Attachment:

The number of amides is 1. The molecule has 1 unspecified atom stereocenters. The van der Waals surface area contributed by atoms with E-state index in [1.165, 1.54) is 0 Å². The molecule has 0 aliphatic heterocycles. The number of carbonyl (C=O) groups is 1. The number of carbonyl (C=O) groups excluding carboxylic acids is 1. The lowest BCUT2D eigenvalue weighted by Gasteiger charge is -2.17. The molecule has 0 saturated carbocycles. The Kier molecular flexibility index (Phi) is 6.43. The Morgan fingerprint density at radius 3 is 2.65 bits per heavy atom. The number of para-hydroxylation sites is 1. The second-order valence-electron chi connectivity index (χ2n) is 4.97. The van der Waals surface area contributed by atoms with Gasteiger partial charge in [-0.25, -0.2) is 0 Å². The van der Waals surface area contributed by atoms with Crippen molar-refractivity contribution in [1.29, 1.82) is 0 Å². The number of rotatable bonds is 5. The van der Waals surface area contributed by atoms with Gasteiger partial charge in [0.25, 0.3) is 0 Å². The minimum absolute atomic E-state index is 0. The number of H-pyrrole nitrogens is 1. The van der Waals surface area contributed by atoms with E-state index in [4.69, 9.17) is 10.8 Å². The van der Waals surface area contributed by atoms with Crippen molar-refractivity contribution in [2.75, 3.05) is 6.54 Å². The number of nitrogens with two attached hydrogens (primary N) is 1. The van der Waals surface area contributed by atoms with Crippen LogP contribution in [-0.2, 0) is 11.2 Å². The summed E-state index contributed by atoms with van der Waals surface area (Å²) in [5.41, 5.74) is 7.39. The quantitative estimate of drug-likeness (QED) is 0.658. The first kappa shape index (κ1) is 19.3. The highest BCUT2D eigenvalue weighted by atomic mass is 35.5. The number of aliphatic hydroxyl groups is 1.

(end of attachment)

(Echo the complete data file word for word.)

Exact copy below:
The number of amides is 1. The molecule has 1 unspecified atom stereocenters. The van der Waals surface area contributed by atoms with E-state index in [1.165, 1.54) is 0 Å². The molecule has 0 aliphatic heterocycles. The number of carbonyl (C=O) groups is 1. The number of carbonyl (C=O) groups excluding carboxylic acids is 1. The lowest BCUT2D eigenvalue weighted by Gasteiger charge is -2.17. The molecule has 0 saturated carbocycles. The Kier molecular flexibility index (Phi) is 6.43. The Morgan fingerprint density at radius 3 is 2.65 bits per heavy atom. The number of para-hydroxylation sites is 1. The second-order valence-electron chi connectivity index (χ2n) is 4.97. The van der Waals surface area contributed by atoms with Gasteiger partial charge in [-0.25, -0.2) is 0 Å². The van der Waals surface area contributed by atoms with Crippen molar-refractivity contribution in [1.29, 1.82) is 0 Å². The number of rotatable bonds is 5. The van der Waals surface area contributed by atoms with Gasteiger partial charge in [0.25, 0.3) is 0 Å². The minimum absolute atomic E-state index is 0. The number of H-pyrrole nitrogens is 1. The van der Waals surface area contributed by atoms with E-state index in [4.69, 9.17) is 10.8 Å². The van der Waals surface area contributed by atoms with Crippen molar-refractivity contribution in [2.75, 3.05) is 6.54 Å². The number of nitrogens with two attached hydrogens (primary N) is 1. The van der Waals surface area contributed by atoms with Crippen LogP contribution in [-0.2, 0) is 11.2 Å². The summed E-state index contributed by atoms with van der Waals surface area (Å²) in [5.41, 5.74) is 7.39. The quantitative estimate of drug-likeness (QED) is 0.658. The first kappa shape index (κ1) is 19.3. The highest BCUT2D eigenvalue weighted by atomic mass is 35.5. The number of aliphatic hydroxyl groups is 1.